Pentagon Needs a Faster Buying Process to Adopt Artificial Intelligence


The Defense Department needs a startup mentality for the emerging tech, agency CIO Dana Deasy said.

The Defense Department’s top technologist on Tuesday said the agency will likely need to reform the acquisition process to develop and adopt emerging technologies like artificial intelligence.

“I do believe we will need changes [to the acquisition process],” Pentagon Chief Information Officer Dana Deasy told lawmakers. “I believe it’s going to be [a matter of] how do we move to a more startup mentality when moving to technologies like AI.”

The Pentagon’s artificial intelligence research relies largely on short-term cycles of experimentation and prototyping, which allow the department to rapidly test and develop new skills, Deasy explained to the House Armed Services subcommittee on Emerging Threats and Capabilities. Through this system, researchers can quickly discard failed projects and invest more resources in successful ones, he said.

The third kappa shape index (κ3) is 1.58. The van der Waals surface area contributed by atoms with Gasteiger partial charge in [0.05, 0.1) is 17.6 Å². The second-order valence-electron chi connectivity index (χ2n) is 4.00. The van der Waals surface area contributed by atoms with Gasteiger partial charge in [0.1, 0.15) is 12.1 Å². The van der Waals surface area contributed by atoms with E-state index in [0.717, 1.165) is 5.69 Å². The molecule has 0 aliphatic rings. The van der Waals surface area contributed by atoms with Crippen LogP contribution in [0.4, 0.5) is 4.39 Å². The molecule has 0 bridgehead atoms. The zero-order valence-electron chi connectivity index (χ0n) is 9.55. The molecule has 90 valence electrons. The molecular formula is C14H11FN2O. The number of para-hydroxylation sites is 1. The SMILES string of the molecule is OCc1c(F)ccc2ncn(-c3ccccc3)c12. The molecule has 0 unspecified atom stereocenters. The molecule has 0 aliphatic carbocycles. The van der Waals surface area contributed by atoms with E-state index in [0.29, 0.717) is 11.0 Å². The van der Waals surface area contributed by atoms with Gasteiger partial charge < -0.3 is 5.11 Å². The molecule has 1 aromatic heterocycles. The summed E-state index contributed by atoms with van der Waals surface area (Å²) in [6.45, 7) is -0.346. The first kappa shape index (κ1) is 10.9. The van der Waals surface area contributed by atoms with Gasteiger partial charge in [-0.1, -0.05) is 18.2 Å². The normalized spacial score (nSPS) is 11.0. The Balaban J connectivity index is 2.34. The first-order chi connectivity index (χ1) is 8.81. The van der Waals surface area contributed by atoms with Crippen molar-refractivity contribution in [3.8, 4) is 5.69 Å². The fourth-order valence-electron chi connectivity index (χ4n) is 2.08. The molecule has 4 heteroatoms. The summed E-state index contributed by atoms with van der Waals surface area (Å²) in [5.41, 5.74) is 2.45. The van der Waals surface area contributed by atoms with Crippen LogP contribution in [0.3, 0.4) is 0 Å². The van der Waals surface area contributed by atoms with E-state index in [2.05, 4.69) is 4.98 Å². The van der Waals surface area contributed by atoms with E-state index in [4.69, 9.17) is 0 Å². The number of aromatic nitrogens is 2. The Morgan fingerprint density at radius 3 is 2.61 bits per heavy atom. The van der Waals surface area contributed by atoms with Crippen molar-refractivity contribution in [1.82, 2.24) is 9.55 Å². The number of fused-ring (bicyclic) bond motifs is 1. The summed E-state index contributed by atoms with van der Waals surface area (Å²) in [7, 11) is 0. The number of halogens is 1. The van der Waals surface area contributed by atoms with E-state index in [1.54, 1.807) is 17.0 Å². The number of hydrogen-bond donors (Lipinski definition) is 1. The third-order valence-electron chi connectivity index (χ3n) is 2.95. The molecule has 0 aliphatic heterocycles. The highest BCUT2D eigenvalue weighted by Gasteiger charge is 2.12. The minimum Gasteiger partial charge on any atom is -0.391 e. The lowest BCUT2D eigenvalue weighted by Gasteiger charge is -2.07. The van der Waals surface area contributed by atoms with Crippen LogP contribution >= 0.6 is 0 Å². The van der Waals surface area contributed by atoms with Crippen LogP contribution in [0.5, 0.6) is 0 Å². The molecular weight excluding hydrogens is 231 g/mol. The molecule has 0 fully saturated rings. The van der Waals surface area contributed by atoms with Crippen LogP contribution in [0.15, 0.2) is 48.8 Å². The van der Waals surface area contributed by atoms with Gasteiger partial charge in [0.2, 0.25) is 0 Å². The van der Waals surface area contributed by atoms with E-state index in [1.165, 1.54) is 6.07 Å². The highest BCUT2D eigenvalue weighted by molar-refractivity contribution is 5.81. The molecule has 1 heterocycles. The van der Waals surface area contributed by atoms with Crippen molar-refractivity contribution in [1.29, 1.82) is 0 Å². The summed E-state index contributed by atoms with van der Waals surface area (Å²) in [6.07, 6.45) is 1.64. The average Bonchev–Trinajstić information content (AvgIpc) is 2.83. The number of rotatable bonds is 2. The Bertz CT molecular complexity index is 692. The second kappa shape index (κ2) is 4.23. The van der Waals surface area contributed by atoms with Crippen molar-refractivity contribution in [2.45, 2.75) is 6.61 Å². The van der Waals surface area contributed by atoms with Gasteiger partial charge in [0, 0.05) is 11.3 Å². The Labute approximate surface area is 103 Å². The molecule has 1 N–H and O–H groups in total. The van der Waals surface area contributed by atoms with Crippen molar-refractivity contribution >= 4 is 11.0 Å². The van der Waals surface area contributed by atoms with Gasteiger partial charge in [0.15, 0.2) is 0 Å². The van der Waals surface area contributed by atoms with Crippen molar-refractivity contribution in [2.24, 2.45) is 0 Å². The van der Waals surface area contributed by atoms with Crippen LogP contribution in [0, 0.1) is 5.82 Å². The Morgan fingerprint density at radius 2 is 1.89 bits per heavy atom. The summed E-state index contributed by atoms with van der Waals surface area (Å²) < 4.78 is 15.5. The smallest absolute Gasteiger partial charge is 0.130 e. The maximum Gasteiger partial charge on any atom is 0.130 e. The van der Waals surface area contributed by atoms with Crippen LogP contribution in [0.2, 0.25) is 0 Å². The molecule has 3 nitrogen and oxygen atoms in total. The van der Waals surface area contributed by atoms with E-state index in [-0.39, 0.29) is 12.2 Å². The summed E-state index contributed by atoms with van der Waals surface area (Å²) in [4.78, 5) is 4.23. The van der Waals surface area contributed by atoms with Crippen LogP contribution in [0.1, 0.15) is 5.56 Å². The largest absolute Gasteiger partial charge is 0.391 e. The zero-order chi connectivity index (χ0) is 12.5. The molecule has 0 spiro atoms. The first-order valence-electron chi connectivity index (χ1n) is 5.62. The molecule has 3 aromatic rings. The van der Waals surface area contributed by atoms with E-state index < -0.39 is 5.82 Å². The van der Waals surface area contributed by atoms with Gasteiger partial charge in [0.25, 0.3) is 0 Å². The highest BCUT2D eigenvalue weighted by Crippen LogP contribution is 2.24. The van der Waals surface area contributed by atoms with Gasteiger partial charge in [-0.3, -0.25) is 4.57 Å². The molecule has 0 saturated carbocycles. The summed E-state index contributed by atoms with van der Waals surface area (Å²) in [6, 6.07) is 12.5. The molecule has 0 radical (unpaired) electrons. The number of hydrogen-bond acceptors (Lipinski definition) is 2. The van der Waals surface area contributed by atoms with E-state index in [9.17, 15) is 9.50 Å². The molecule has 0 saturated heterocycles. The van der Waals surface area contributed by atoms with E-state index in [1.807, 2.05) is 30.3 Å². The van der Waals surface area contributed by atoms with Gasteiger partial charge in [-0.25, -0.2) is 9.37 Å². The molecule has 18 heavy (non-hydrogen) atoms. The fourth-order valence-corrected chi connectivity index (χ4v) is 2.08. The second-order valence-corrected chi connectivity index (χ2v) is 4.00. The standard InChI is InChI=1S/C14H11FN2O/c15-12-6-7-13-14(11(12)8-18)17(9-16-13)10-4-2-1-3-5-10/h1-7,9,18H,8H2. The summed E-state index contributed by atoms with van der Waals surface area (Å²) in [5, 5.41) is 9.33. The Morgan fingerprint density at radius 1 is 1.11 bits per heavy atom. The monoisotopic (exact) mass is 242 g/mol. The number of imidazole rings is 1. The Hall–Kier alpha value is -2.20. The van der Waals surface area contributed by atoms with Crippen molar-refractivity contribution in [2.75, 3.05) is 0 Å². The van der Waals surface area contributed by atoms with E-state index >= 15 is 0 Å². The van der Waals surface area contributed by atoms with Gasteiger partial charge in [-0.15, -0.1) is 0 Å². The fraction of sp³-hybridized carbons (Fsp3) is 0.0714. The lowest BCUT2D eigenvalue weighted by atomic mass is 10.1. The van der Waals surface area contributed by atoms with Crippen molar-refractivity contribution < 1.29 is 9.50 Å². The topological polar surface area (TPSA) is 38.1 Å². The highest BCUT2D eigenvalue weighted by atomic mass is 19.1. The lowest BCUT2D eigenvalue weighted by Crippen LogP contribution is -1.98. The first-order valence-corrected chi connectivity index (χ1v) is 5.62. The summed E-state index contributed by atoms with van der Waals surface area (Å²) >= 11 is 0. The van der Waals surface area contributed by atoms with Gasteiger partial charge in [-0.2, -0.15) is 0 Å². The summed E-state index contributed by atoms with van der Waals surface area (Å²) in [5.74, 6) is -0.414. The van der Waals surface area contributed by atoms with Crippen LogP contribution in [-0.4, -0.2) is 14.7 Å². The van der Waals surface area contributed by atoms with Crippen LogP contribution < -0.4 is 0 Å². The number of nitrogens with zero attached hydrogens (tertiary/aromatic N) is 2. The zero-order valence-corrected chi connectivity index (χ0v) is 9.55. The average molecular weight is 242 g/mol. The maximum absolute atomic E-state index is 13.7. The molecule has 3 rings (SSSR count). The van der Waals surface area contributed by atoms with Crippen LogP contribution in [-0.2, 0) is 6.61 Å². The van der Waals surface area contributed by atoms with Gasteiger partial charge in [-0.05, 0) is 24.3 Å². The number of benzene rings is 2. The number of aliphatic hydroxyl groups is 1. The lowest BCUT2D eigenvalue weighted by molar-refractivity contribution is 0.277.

Because the traditional acquisition process often calls for multi-year projections, he said, it would drastically hamper the department’s ability to innovate “at speed.”

The Pentagon sees AI as a critical aspect of national security in the years ahead, and it’s investing heavily in growing the technology through programs at the Defense Advanced Research Projects Agency and the Joint Artificial Intelligence Center.

Deasy said the JAIC, which will initially apply AI to equipment maintenance and disaster response, is officially “running and ready for business.”

In addition to iterative experimentation, Defense Deputy Undersecretary for Research and Engineering Lisa Porter told lawmakers close collaboration with academia and industry will also be necessary to staying ahead of rivals like China in the global race for AI dominance. While the government is best equipped to fund “high risk, high payoff” research, it’s critical for programs like the Defense Innovation Unit to adapt commercial tech for military use.

Beyond research, Deasy added the Pentagon’s proposed enterprise cloud will also prove critical to its artificial intelligence endeavors.

“AI needs a massive amount of compute power, a massive amount of storage,” he said. “I want to provide the Department of Defense with a way to handle that unlimited compute capacity, unlimited storage, on demand, as needed, with high integrity. The enterprise cloud is going to become the foundation [on] which all the data and all the compute power will reside.”